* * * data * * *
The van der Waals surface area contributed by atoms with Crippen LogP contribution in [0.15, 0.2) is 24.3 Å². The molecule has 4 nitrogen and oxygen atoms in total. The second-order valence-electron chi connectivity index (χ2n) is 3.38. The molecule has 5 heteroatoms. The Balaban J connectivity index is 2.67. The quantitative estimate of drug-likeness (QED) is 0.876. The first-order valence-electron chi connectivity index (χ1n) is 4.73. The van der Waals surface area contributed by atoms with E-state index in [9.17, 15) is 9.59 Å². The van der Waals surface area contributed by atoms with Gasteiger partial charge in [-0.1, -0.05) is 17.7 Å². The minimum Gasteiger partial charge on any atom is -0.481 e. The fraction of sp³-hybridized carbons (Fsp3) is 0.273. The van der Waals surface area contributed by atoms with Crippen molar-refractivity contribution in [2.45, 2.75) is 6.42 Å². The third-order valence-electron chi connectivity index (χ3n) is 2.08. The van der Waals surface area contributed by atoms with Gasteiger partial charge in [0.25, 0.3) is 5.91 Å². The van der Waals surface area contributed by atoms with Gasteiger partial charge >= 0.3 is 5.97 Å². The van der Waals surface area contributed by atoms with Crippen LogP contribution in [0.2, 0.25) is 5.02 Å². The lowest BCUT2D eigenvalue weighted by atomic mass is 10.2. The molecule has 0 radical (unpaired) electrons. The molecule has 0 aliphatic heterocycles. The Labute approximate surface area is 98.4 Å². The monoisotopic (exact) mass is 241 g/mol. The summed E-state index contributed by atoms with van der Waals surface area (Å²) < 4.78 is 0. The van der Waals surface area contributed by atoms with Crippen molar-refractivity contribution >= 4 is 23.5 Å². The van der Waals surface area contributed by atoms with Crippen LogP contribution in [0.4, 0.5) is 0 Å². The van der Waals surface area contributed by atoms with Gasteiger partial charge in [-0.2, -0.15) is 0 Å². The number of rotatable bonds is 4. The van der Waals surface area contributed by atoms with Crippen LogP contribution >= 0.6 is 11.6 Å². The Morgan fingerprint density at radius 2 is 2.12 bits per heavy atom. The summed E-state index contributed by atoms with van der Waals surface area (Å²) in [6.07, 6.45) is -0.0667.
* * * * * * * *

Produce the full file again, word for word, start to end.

The van der Waals surface area contributed by atoms with Crippen LogP contribution in [0.15, 0.2) is 24.3 Å². The molecule has 4 nitrogen and oxygen atoms in total. The second-order valence-electron chi connectivity index (χ2n) is 3.38. The molecule has 5 heteroatoms. The Balaban J connectivity index is 2.67. The quantitative estimate of drug-likeness (QED) is 0.876. The first-order valence-electron chi connectivity index (χ1n) is 4.73. The van der Waals surface area contributed by atoms with E-state index in [9.17, 15) is 9.59 Å². The van der Waals surface area contributed by atoms with Gasteiger partial charge in [-0.1, -0.05) is 17.7 Å². The minimum Gasteiger partial charge on any atom is -0.481 e. The fraction of sp³-hybridized carbons (Fsp3) is 0.273. The van der Waals surface area contributed by atoms with Crippen molar-refractivity contribution in [2.45, 2.75) is 6.42 Å². The third-order valence-electron chi connectivity index (χ3n) is 2.08. The van der Waals surface area contributed by atoms with Gasteiger partial charge in [0.25, 0.3) is 5.91 Å². The van der Waals surface area contributed by atoms with Gasteiger partial charge >= 0.3 is 5.97 Å². The van der Waals surface area contributed by atoms with Crippen LogP contribution in [0.2, 0.25) is 5.02 Å². The lowest BCUT2D eigenvalue weighted by atomic mass is 10.2. The molecule has 0 radical (unpaired) electrons. The molecule has 0 aliphatic heterocycles. The Labute approximate surface area is 98.4 Å². The monoisotopic (exact) mass is 241 g/mol. The summed E-state index contributed by atoms with van der Waals surface area (Å²) < 4.78 is 0. The van der Waals surface area contributed by atoms with Crippen molar-refractivity contribution >= 4 is 23.5 Å². The van der Waals surface area contributed by atoms with Crippen LogP contribution in [0.4, 0.5) is 0 Å². The van der Waals surface area contributed by atoms with Gasteiger partial charge in [-0.2, -0.15) is 0 Å². The number of rotatable bonds is 4. The van der Waals surface area contributed by atoms with Crippen LogP contribution >= 0.6 is 11.6 Å². The Morgan fingerprint density at radius 2 is 2.12 bits per heavy atom. The summed E-state index contributed by atoms with van der Waals surface area (Å²) in [6.07, 6.45) is -0.0667.